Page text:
An effort to eliminate "death by PowerPoint." If you liked the video, please consider liking us on Facebook. facebook.com/WienotFilms
Learn how to give amazing presentations using PowerPoint or whatever your tool of choice in this fun, engaging, and concise animated whiteboard video by Wienot Films. Presentations can make or break you. Make your Power Point great and see the difference it makes in your professional life. Keep it simple. Remember Story. Avoid long lists of bullets. Use pictures to support your story. Watch for all the fun action. Guy Kawasaki likes this video. You should too!
How to give a great PowerPoint presentation. An animated whiteboard explanatory video (aka explainer video) presentation on how to effectively present with Power Point.
Wienot Films (http://wienotfilms.com) is an Austin-based production company that creates fun, refreshingly simple, yet amazingly effective animated whiteboard explainer videos that turn complex ideas into concise, easy-to-understand stories that help change hearts and minds and spur action. You might also hear their videos referred to as explanatory videos, doodle videos, pitch videos, scribe videos, startup videos, etc. Whatever you call them, they're simple, fun, and tell your story! Learn more at wienotfilms.com
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(Note: Special thanks to Julian Jordan for the official Spanish translation, which is now available under captions.)
Script for Powerful Presentations: Simply Stated
By Marc Strong
Around the world every day, thousands if not millions of people give presentations. Some are great, and have a powerful impact on their audiences. Others...well, let's just say they're works in progress.
This is Powerful Presentations: Simply Stated
Meet Jim, an aspiring professional trying to make it in the world.
Jim used to give presentations like just about everyone else he knew. PowerPoint was his tool of choice.
He'd use it like an outline, with a header followed by bullet after bullet, and sometimes even sub-bullets!
When he wanted to be fancy, he'd add what usually turned out to be an ineffective chart or sometimes a table. And when Jim wanted to really spice things up, he'd add...yep...clip art.
Unfortunately, Jim's approach would often confuse and bore people. This was a problem because he had important things to say. And because it was dimming his prospects for success.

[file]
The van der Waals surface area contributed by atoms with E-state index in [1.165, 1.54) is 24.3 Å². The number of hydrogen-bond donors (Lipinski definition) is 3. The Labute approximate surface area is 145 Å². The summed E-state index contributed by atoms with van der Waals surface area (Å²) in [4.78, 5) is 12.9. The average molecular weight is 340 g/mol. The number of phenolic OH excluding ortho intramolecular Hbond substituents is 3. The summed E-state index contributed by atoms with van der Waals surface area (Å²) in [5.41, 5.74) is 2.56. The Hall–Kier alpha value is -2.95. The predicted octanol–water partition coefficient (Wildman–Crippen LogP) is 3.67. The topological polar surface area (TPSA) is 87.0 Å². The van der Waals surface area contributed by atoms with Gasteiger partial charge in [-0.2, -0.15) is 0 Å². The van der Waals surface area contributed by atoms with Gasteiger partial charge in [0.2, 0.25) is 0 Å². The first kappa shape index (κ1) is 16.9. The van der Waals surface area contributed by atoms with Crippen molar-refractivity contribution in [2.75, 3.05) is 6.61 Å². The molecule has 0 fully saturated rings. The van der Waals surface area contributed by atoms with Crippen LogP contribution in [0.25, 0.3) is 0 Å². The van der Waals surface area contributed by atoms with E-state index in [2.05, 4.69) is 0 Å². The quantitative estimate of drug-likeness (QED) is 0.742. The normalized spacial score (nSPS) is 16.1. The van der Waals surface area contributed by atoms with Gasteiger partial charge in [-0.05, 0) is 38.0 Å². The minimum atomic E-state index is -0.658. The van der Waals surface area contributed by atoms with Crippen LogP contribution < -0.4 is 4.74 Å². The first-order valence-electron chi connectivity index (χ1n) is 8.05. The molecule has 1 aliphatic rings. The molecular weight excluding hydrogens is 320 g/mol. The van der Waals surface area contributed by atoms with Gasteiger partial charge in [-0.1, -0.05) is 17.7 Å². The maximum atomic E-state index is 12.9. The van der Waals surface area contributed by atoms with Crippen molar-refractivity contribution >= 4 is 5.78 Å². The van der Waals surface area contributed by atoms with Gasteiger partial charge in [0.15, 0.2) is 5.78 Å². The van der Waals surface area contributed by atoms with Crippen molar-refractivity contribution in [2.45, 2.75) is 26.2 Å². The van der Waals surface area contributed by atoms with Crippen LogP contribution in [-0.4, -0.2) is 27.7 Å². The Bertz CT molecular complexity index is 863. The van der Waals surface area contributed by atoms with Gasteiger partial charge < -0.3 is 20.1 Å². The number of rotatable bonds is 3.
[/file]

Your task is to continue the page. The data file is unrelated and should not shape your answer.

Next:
Fortunately, Jim learned a better way and didn't stay in the dark for long.
Perhaps most importantly, he now focuses on the story he wants to tell.
In doing so, he tries to follow a simple structure, with a clear beginning, middle, and end that links together his various points and builds to his conclusion.
When formulating his story, Jim uses a simple pad of paper or sicky notes. Staying low tech at this stage helps him think more creatively and stay outside the box.
He then considers what tools will help him best tell his story. Jim sometimes opts to use a whiteboard, flip charts, handouts, or even no props at all.
When it makes sense for him to use PowerPoint, he tries to remember the adage that sometimes "less is more."
He doesn't dumb down his presentations, but he does try to limit each slide to one key idea. Or, depending on the content, he sometimes builds an idea incrementally so it's easy to follow.
He looks for visual ways to tell his story, with minimal text, photos, and clear charts and graphs.
Quote: "All the so-called "Secrets of success" will not work unless you do. -Unknown"
Sometimes he'll use quotes, but he tries to remember that people can't read his slides and truly listen at the same time.
Jim still uses plenty of text to help him remember what he wants to say, but he hides it in his notes that only he sees (show view notes screen).
Jim's new approach takes more time, energy, and rehearsal, but it's been well worth the effort.
His audiences are now much more engaged and better understand and remember his presentations.
And, as if that weren't enough...(congrats on the promotion)...his pocketbook doesn't mind either. (Pause)
This has been Powerful Presentations: Simply Stated.